The Ins & Outs of High Efficiency Washers
If you are thinking about purchasing a new washer, you may be considering a high-efficiency washer. The bright HE label looks nice, but what does it mean? High efficiency washers are designed to use less water and dry clothes in the washer. These restraints on the design mean that high efficiency washers don't have agitators, the posts in the center of older top-loading washing machines. Instead, high efficiency washers spin the whole load, which dries out the clothes prior to moving them to dryer. The design also uses less water. A high efficiency washer is a good choice to reduce water and electricity bills, but it does require some adjustments.
Many high efficiency washers are front-loaders. These washers look more like a dryer, where the clothes are loaded horizontally instead of vertically. This set-up can be annoying for some homeowners because it requires bending down to load clothes. To address this issue, some manufacturers sell stands that elevate the washer to a more comfortable level. However, these can be expensive. For those that prefer the standard top loader, there are a few high efficiency options.
High efficiency washers require less detergent. Adding less detergent can be one of the biggest adjustments to make because more suds seems better for cleaning. However, high efficiency washers use less water. The tumbling of the washer also tends to generate more suds. With less water and more suds by design, it's easy to add too much detergent. One alternative is to purchase high efficiency detergents, which provide the right amount of suds for a high efficiency washing machine.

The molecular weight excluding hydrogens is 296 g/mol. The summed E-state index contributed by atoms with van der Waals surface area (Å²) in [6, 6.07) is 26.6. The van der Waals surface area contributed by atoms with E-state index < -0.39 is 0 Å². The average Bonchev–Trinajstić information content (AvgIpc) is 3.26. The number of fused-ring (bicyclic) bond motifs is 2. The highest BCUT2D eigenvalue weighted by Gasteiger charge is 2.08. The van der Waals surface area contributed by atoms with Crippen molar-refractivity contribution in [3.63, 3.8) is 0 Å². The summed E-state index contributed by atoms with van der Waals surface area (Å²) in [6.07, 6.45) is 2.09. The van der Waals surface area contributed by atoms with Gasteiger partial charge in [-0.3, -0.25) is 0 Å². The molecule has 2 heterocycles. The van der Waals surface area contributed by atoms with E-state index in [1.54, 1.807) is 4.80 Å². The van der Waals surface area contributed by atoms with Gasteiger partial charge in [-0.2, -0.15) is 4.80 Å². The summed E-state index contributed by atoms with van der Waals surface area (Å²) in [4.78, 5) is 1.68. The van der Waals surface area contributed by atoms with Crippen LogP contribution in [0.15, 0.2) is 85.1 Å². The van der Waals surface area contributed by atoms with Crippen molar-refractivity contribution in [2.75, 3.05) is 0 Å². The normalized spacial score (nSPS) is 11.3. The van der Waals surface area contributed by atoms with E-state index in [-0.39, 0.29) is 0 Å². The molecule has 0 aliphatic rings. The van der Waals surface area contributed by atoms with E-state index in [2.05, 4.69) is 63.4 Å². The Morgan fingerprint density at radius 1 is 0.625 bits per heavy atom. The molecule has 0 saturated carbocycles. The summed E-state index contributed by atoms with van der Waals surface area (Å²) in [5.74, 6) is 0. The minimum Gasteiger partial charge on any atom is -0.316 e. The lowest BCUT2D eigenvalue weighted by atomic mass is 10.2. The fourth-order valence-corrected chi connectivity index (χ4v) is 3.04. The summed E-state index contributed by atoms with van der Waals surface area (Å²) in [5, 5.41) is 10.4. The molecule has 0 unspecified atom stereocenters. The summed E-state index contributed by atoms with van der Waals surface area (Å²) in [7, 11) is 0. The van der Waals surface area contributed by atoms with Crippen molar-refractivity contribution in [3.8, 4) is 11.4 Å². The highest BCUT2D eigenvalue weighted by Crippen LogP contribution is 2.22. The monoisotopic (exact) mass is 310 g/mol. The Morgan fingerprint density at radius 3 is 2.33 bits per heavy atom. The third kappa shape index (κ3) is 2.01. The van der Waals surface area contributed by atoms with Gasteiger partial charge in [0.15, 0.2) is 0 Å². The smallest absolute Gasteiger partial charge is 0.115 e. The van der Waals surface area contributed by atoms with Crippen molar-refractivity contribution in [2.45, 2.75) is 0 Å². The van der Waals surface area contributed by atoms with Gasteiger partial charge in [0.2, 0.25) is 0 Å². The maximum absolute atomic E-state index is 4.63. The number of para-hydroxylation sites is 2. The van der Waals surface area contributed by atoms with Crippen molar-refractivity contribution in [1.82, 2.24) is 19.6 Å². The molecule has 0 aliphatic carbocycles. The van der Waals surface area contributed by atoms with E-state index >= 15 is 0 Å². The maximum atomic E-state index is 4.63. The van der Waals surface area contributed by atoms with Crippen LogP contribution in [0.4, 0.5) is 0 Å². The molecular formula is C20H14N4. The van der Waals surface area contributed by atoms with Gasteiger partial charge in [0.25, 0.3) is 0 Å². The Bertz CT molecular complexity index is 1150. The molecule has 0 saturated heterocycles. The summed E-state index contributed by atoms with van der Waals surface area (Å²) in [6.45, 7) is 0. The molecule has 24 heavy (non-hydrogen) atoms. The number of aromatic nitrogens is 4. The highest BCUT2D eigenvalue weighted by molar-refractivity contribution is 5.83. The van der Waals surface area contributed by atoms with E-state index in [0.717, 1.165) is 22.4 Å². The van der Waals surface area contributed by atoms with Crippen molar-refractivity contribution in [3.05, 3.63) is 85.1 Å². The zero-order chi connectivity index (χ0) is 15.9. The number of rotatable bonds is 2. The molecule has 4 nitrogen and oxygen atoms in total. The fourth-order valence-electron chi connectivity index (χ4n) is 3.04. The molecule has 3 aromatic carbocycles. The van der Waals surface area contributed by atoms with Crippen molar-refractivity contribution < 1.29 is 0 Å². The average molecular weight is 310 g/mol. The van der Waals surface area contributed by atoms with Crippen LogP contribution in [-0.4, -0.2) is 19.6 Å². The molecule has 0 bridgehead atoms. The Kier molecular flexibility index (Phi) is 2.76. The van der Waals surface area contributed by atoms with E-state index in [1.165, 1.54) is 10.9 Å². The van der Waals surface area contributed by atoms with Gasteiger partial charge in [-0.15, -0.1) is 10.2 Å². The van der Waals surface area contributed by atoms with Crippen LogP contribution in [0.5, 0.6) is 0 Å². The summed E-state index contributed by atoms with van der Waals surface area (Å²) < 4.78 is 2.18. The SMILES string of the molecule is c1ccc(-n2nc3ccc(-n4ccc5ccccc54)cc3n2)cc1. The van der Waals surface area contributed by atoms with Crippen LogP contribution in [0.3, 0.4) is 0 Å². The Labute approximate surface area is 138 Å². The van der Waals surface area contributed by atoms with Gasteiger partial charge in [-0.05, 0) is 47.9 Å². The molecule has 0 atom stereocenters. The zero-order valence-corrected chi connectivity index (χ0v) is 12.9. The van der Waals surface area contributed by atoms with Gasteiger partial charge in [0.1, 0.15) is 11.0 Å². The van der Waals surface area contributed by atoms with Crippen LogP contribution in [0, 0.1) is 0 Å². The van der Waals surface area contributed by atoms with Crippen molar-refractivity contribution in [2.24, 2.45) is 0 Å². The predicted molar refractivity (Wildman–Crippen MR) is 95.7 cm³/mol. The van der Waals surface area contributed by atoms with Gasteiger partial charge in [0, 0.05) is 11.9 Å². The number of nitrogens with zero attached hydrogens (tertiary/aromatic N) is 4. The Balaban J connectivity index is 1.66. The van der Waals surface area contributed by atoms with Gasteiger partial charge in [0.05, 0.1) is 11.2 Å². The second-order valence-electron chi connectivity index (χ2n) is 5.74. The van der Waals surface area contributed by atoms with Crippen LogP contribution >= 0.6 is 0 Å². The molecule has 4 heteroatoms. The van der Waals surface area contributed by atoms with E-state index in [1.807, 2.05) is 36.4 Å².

Another adjustment is the longer wash times of the high efficiency washer. Front loaders can take up to 100 minutes to complete a single load. It makes sense. Using less water means that it takes time to get the suds out of the clothes. Manufacturers are aware of this and have made some alternatives available. First, they have increased the capacity of front loaders. If the capacity allows two loads at once, who cares if it takes twice as long? Second, some manufacturers have added a speed wash capability. This type of wash (like heavy or sport) adjusts the settings so that the clothes are cleaner up to 20 minutes sooner.
Homeowners purchasing a high efficiency washer will also have to be aware of waterproof clothing. Most high efficiency washers cannot handle waterproof clothing because the spinning cycle could be become unbalanced. The spinning mechanism relies on sending water out toward the edges of the washer. A waterproof jacket would become a water shield, making one side heavier. To address this issue, some manufacturers have a setting specifically for waterproof clothing. This setting slows the speed of the spinning so unbalancing is less likely.
Most homeowners appreciate the benefits of a high efficiency washer, but many are unaware of the adjustments that need to be made. The household laundry process changes with longer wash times and less detergent required. However, many people can incorporate a high efficiency washer into their household if they are prepared to adjust.